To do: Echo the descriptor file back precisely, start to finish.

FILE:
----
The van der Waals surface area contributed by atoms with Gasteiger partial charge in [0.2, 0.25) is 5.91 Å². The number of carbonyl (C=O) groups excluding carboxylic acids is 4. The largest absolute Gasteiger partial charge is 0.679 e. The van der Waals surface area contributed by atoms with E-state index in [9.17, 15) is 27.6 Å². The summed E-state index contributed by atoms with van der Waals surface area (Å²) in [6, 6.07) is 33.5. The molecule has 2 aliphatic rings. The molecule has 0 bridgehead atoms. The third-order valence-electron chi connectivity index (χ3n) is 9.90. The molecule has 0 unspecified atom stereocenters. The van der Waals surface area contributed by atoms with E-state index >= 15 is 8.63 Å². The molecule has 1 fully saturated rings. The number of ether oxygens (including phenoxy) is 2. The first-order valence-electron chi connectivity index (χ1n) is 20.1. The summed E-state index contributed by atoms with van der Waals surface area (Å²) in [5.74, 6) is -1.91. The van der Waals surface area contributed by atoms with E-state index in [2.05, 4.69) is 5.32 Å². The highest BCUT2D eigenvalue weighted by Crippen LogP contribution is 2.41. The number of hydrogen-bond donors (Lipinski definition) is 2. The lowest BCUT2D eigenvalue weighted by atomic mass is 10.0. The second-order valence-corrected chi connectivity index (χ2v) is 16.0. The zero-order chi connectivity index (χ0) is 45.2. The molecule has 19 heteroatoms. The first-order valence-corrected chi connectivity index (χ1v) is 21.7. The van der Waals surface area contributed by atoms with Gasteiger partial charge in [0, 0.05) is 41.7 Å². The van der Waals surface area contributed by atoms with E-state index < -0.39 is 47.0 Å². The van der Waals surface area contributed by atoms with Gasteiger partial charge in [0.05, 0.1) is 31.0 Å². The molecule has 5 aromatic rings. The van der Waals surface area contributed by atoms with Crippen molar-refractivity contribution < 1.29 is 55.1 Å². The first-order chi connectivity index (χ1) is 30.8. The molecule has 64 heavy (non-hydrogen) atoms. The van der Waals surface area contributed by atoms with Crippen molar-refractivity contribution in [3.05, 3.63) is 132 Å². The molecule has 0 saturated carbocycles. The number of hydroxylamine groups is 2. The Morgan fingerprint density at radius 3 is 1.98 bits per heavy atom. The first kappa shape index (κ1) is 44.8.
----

The van der Waals surface area contributed by atoms with Gasteiger partial charge in [0.2, 0.25) is 5.91 Å². The number of carbonyl (C=O) groups excluding carboxylic acids is 4. The largest absolute Gasteiger partial charge is 0.679 e. The van der Waals surface area contributed by atoms with E-state index in [9.17, 15) is 27.6 Å². The summed E-state index contributed by atoms with van der Waals surface area (Å²) in [6, 6.07) is 33.5. The molecule has 2 aliphatic rings. The molecule has 0 bridgehead atoms. The third-order valence-electron chi connectivity index (χ3n) is 9.90. The molecule has 0 unspecified atom stereocenters. The van der Waals surface area contributed by atoms with E-state index >= 15 is 8.63 Å². The molecule has 1 fully saturated rings. The number of ether oxygens (including phenoxy) is 2. The first-order valence-electron chi connectivity index (χ1n) is 20.1. The summed E-state index contributed by atoms with van der Waals surface area (Å²) in [5.74, 6) is -1.91. The van der Waals surface area contributed by atoms with E-state index in [2.05, 4.69) is 5.32 Å². The highest BCUT2D eigenvalue weighted by Crippen LogP contribution is 2.41. The number of hydrogen-bond donors (Lipinski definition) is 2. The lowest BCUT2D eigenvalue weighted by atomic mass is 10.0. The second-order valence-corrected chi connectivity index (χ2v) is 16.0. The zero-order chi connectivity index (χ0) is 45.2. The molecule has 19 heteroatoms. The first-order valence-corrected chi connectivity index (χ1v) is 21.7. The van der Waals surface area contributed by atoms with Gasteiger partial charge in [0, 0.05) is 41.7 Å². The van der Waals surface area contributed by atoms with E-state index < -0.39 is 47.0 Å². The van der Waals surface area contributed by atoms with Gasteiger partial charge in [0.05, 0.1) is 31.0 Å². The molecule has 5 aromatic rings. The van der Waals surface area contributed by atoms with Crippen molar-refractivity contribution < 1.29 is 55.1 Å². The first-order chi connectivity index (χ1) is 30.8. The molecule has 64 heavy (non-hydrogen) atoms. The van der Waals surface area contributed by atoms with Crippen molar-refractivity contribution in [3.05, 3.63) is 132 Å². The molecule has 0 saturated carbocycles. The number of hydroxylamine groups is 2. The Morgan fingerprint density at radius 3 is 1.98 bits per heavy atom. The first kappa shape index (κ1) is 44.8.